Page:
Do I Smell a Rat?

  1. I am currently a Student Nurse. Hope to get my RN next spring and BSN the following year.

    Part of my course work requires me to spend one day a week at an assisted living community of 50 residents. They have total staff of one LPN . I've never met her since she does not leave her office. All the work is performed by one other person who has no nursing credentials.

    About 20% of these residents have a DNR on file there.

    The regional office has sent a notice that all staff is to perform CPR to anyone needing it, including those with a DNR legally filed.

    A little advice from a pro will be much appreciated.
  2. Visit CJ profile page

    About CJ

    Joined: Oct '00; Posts: 5
    Student Nurse


  3. by   Blue11RN
    I wouldn't want to be there when CPR is performed on someone with a legal DNR. I cannot imagine how they plan to get away with that. Are looking to be sued?? Are people looking to lose there licenses?? I would talk to someone fast. Good luck.
  4. by   oramar
    Best to let the nursing school know about this as quickly as possible. Is it possible that the state you are working in has a DNR law pending and the situation is in a state of flux? I remember when DNR law in Pa was being written, we were all in a state of confusion and everywhere I went they had a different policy.
  5. by   CJ

    Please let me express my sincere appreciation for the responses that Blue11RN and oramar have made to my original question. THANK YOU!

    With reference to Journal entries at our assisted living facility:

    I am beginning to understand the complexity of the nursing practice as we strive to maintain professional ethics within the shadows of managed care cooperation. These "big business" insurance companies tend to direct their focus on pre-determined strategies that result in cost effective outcomes, that undoubtedly line their own pockets at the expense of their policy holders. Do they also hold the purse strings of the majority of the registered nurses? I fear they do.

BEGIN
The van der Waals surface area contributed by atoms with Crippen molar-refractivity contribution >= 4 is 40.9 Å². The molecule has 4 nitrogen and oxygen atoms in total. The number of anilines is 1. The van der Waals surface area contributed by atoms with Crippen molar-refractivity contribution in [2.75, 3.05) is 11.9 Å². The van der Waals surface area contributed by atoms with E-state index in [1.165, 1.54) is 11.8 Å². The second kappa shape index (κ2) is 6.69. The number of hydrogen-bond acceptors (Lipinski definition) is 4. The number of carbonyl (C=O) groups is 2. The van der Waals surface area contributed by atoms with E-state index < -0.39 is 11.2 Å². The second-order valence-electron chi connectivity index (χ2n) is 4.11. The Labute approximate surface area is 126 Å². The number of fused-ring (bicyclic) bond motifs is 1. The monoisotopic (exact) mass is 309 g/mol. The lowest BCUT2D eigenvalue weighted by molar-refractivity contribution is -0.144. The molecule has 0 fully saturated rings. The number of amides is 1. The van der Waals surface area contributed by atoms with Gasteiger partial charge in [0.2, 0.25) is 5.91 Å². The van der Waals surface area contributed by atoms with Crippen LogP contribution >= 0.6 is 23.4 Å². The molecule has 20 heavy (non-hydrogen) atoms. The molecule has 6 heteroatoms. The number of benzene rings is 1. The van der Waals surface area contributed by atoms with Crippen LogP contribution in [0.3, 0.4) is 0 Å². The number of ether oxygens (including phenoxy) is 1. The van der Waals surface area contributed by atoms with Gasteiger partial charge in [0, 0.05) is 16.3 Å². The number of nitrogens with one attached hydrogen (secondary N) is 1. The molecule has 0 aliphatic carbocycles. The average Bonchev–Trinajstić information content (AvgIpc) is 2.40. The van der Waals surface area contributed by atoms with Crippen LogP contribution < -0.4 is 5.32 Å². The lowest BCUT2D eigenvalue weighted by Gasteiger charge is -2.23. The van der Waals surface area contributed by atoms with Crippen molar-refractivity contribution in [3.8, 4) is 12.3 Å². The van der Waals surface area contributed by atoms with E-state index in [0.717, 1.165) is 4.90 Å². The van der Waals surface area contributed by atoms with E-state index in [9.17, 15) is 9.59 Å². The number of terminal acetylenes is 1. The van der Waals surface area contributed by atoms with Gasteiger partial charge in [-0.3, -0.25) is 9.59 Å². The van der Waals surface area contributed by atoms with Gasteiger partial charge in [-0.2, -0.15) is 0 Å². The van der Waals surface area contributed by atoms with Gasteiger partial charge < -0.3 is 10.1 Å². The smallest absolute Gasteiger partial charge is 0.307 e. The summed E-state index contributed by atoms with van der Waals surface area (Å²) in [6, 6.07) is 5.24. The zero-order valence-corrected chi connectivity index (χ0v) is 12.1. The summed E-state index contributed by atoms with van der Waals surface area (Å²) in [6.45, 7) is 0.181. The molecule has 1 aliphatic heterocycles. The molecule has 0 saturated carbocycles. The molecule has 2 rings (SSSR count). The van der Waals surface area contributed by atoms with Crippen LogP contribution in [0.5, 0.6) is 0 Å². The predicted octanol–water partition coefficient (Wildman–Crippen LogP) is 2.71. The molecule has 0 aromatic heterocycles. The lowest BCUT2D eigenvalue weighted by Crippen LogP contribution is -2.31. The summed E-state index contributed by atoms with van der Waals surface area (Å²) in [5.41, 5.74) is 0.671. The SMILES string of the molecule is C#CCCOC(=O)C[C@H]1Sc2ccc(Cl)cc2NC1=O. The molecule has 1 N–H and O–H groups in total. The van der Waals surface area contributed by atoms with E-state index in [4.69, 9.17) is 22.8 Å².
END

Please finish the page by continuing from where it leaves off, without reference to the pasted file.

One of the expectations of a person relocating from their home into an assisted living facility is that their autonomy and privacy will be respected and protected. The other student nurses and I have all observed the casual manner in which the UAP's access and refer to each client's personal medical records. We do not know if the LPN employed at this facility has delegated the distribution of prescription medication, including controlled drugs to the UAP's. However, we have all witnessed UAP's obtaining medications, including narcotics, from an unlocked drawer accessible to anyone within the facility.

    We are currently working on an intervention to address this problem but fear our efforts will be resented, rejected or ignored. We are trying to solve this dilemma, by working with the guidance of our nursing department educators.

    Even though we are in a very early stage of student nursing, I feel that we cannot ignore this observation. To do so would contradict the ethical standards of the nursing profession we have so recently embraced.

  6. by   nurse T
    Assisted living isn't what it should be. Many facilities do more for the residents than is legal because they don't want to lose that money. I work in home health. I had a PT at an assit. liv. fac. PT had leukemia, bad case of shingles and was very confused. I attempted to advise the Admin. to notify the UAP's to use universal precautions re: infectious waste, hand washing, cross contamination. Admin. was stiff, stating this was not necessary. I saw UAP's come in and pick up PT's soiled clothing, holding it next to their stomachs and taking it to the laundry room. Admin. told me UAP's were not allowed to give meds but I read notes from the UAP's to the PT's daughter re: that they had changed the duragesic patch as requested per daughter. As far as I was concerned, they were delivering medications and contaminating the rest of the population.